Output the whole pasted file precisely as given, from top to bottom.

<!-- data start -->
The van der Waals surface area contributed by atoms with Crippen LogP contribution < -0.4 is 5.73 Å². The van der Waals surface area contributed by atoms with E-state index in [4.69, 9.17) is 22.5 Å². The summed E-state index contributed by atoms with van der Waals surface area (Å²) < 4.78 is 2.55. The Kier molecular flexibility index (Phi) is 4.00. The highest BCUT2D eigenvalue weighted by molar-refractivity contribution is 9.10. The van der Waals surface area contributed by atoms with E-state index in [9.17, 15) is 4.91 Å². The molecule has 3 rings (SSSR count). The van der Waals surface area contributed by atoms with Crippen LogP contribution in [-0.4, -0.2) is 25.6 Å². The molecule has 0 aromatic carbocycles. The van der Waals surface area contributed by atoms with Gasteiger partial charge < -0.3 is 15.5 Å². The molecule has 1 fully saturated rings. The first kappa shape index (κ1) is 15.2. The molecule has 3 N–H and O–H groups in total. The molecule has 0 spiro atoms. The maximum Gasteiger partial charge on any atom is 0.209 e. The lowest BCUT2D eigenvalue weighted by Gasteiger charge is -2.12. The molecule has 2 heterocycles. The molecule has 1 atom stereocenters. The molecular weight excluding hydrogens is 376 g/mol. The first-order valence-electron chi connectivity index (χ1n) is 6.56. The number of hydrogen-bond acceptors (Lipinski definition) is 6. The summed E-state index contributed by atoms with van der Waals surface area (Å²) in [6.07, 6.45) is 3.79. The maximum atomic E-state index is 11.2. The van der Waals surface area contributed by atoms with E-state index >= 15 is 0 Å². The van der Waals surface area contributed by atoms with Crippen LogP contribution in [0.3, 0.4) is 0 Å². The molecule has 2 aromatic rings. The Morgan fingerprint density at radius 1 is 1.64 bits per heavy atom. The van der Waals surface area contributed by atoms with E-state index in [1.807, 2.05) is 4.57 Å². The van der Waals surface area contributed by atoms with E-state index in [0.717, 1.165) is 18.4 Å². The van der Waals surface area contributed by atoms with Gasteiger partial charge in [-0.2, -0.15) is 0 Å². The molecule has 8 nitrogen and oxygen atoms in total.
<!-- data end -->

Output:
The van der Waals surface area contributed by atoms with Crippen LogP contribution < -0.4 is 5.73 Å². The van der Waals surface area contributed by atoms with E-state index in [4.69, 9.17) is 22.5 Å². The summed E-state index contributed by atoms with van der Waals surface area (Å²) < 4.78 is 2.55. The Kier molecular flexibility index (Phi) is 4.00. The highest BCUT2D eigenvalue weighted by molar-refractivity contribution is 9.10. The van der Waals surface area contributed by atoms with E-state index in [9.17, 15) is 4.91 Å². The molecule has 3 rings (SSSR count). The van der Waals surface area contributed by atoms with Crippen LogP contribution in [-0.4, -0.2) is 25.6 Å². The molecule has 0 aromatic carbocycles. The van der Waals surface area contributed by atoms with Gasteiger partial charge < -0.3 is 15.5 Å². The molecule has 1 fully saturated rings. The first kappa shape index (κ1) is 15.2. The molecule has 3 N–H and O–H groups in total. The molecule has 0 spiro atoms. The maximum Gasteiger partial charge on any atom is 0.209 e. The lowest BCUT2D eigenvalue weighted by Gasteiger charge is -2.12. The molecule has 2 heterocycles. The molecule has 1 atom stereocenters. The molecular weight excluding hydrogens is 376 g/mol. The first-order valence-electron chi connectivity index (χ1n) is 6.56. The number of hydrogen-bond acceptors (Lipinski definition) is 6. The summed E-state index contributed by atoms with van der Waals surface area (Å²) in [6.07, 6.45) is 3.79. The maximum atomic E-state index is 11.2. The van der Waals surface area contributed by atoms with E-state index >= 15 is 0 Å². The van der Waals surface area contributed by atoms with Crippen LogP contribution in [0.3, 0.4) is 0 Å². The molecule has 2 aromatic rings. The Morgan fingerprint density at radius 1 is 1.64 bits per heavy atom. The van der Waals surface area contributed by atoms with E-state index in [1.807, 2.05) is 4.57 Å². The van der Waals surface area contributed by atoms with E-state index in [0.717, 1.165) is 18.4 Å². The van der Waals surface area contributed by atoms with Gasteiger partial charge in [-0.2, -0.15) is 0 Å². The molecule has 8 nitrogen and oxygen atoms in total.